But, vitally, unlike the crew of the Enterprise, Raffi’s disdain stretches to Jean-Luc himself—an anger that Picard (and a bottle of the ‘86) will have to overcome to bring her into his new mission, a challenge not of recalcitrance as it was with Starfleet, but his ability to effectively convey his latest sense of duty to someone else. If he showed up at Riker or Worf’s doorstep, they’d follow him into hell at the drop of a hat. Turning to Raffi not only shows how desperate he is, but the lengths he’s willing to go to convince people of the good in what he’s doing.
It’s a conviction a weary galaxy, and Picard itself, needs. With the Federation in this state of dismay that feels almost unassailable, the hope Jean-Luc Picard provides—that there are still good people who believed in its mission, that he convinces even those as intrigued as Doctor Jurati or as sceptical and bitter as Raffi of its potential—will be vital to combat that dismay.
Opening with the flashback to the Mars attack lets us glimpse the androids that opened the planet’s defence forces…but even before things get gruesome and tragic, it gives us a shocking window into the state of Android sentience and rights in this current era of the Federation. Given everything Data went through to achieve his own rights as a citizen, it feels alarming to see, even if of less advanced sentience than the Soong-Androids, these workers are kept in fancy shipping containers, openly derided by their human colleagues.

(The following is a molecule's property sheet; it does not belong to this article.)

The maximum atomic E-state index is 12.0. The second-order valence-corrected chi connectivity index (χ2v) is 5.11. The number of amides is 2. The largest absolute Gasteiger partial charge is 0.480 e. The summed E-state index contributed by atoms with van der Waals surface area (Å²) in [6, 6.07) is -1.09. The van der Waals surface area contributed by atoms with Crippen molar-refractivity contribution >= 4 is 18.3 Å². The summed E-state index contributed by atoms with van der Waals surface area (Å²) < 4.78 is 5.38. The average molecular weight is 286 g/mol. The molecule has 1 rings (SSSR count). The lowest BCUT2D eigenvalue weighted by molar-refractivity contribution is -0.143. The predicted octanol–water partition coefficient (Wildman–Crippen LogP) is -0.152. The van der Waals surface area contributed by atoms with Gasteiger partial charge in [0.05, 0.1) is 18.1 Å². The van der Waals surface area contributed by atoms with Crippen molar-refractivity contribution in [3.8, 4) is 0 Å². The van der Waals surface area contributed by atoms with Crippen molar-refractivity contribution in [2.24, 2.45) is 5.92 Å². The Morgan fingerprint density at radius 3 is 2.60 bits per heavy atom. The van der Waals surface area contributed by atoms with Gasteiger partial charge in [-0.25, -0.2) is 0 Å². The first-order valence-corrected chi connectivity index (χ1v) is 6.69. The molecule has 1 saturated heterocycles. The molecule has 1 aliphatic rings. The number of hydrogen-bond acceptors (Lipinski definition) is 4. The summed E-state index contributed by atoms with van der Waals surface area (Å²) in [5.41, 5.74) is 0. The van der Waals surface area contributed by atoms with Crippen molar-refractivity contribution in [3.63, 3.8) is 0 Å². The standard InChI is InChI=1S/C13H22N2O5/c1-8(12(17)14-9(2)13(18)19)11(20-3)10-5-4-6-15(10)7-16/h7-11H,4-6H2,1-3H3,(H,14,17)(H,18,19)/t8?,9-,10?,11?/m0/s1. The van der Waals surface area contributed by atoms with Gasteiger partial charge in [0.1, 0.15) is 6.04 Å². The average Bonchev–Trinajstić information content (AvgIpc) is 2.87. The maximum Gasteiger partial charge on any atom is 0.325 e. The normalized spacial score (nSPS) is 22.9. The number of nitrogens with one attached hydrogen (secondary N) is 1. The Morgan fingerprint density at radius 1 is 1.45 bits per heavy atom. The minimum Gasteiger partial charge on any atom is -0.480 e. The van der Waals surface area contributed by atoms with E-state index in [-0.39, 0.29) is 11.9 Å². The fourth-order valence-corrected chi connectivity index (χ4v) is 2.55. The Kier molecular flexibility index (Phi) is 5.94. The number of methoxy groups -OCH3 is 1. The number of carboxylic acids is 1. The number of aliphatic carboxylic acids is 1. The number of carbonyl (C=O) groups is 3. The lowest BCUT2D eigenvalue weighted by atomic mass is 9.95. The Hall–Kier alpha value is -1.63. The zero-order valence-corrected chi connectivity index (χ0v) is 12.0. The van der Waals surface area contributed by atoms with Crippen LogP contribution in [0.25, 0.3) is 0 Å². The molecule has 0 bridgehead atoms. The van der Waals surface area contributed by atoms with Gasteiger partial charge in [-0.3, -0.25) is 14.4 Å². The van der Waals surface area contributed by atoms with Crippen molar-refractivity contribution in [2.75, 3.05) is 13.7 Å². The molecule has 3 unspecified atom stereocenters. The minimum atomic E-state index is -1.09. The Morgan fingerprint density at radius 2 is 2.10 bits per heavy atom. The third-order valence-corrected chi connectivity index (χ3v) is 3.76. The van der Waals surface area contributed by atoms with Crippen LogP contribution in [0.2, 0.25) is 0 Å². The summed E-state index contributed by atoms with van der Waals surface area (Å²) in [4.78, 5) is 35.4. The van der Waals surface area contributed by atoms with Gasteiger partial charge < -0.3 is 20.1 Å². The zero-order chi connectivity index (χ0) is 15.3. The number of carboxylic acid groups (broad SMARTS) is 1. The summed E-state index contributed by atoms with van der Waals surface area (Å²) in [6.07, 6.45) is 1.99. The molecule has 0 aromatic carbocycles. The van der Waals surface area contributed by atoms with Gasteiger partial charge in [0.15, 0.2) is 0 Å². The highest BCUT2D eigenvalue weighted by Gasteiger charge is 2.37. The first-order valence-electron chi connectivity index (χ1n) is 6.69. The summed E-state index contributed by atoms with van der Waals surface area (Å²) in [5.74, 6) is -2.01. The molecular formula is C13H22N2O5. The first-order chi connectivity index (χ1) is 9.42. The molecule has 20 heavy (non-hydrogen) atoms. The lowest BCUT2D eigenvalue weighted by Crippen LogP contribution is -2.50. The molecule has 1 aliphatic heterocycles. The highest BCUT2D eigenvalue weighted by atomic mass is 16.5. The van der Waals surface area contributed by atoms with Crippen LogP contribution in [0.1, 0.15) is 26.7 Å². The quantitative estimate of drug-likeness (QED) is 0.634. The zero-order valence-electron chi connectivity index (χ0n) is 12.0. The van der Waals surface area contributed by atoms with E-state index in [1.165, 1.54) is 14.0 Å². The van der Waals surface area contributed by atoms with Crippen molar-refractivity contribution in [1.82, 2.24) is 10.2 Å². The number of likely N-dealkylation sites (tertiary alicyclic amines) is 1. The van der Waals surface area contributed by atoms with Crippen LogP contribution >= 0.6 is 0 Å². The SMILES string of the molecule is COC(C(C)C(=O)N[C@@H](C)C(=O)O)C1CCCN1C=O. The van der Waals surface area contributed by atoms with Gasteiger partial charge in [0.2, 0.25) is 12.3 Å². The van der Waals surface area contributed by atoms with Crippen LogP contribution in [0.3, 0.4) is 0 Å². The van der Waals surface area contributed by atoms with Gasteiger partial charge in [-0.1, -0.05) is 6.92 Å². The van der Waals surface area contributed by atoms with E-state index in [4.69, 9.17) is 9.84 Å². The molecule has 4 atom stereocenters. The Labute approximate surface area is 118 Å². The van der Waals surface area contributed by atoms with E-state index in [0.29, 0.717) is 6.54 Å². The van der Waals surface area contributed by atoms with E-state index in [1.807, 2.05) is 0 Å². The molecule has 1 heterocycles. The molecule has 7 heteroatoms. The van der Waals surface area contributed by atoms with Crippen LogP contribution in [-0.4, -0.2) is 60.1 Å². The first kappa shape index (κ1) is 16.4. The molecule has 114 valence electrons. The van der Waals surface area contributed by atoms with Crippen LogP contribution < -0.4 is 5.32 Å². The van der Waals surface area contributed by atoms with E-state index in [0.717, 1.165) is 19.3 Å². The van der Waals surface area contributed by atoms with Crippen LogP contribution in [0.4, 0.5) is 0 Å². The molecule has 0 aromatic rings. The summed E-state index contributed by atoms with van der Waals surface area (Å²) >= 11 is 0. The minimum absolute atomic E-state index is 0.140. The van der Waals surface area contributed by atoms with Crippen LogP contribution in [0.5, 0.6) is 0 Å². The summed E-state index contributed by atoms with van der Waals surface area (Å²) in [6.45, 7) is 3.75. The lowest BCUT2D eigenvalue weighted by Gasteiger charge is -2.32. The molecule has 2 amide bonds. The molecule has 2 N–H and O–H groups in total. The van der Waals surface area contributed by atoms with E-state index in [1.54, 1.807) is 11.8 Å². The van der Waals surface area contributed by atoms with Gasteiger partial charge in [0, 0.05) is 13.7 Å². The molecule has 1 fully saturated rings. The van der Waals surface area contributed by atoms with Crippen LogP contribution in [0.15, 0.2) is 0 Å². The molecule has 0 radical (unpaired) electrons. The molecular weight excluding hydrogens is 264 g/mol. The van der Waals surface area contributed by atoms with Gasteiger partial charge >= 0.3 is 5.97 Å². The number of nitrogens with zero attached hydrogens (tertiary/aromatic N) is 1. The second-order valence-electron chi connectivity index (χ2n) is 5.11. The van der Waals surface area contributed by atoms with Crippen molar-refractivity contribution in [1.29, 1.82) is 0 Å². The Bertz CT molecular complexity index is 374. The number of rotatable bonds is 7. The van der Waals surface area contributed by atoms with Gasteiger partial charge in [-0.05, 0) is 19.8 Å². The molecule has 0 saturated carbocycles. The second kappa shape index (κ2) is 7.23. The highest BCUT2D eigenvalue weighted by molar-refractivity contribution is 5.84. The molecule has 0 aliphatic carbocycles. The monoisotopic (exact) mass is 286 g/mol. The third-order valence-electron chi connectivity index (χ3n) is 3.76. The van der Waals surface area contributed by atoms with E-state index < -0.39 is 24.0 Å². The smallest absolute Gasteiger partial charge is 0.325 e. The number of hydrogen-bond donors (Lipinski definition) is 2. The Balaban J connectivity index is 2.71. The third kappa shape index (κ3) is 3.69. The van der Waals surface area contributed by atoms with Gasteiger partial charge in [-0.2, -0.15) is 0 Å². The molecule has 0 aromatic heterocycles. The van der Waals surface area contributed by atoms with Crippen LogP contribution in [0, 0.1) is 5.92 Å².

Did these Daystrom-designed synths replace the Holographic labour we saw in Voyager’s “Author, Author?” Does that mean Holograms like the EMH eventually got the rights to spare themselves being treated like tools, but Androids didn’t because they weren’t quite on Data’s level? Why is this show making me think so much about the right of sentient machines? Oh. Right. Star Trek.
So why are the Zhat Vash, in Narek and his sister Narissa, trying such different approaches in their hunt for Synths? There’s maybe something quite damning in the fact that, among his own people, Narek’s cloak and dagger is so effective in luring Soji in, while the discordant state of Starfleet lets Narissa be bold enough running around with death squads in plain sight and turning assets like Commodore Oh.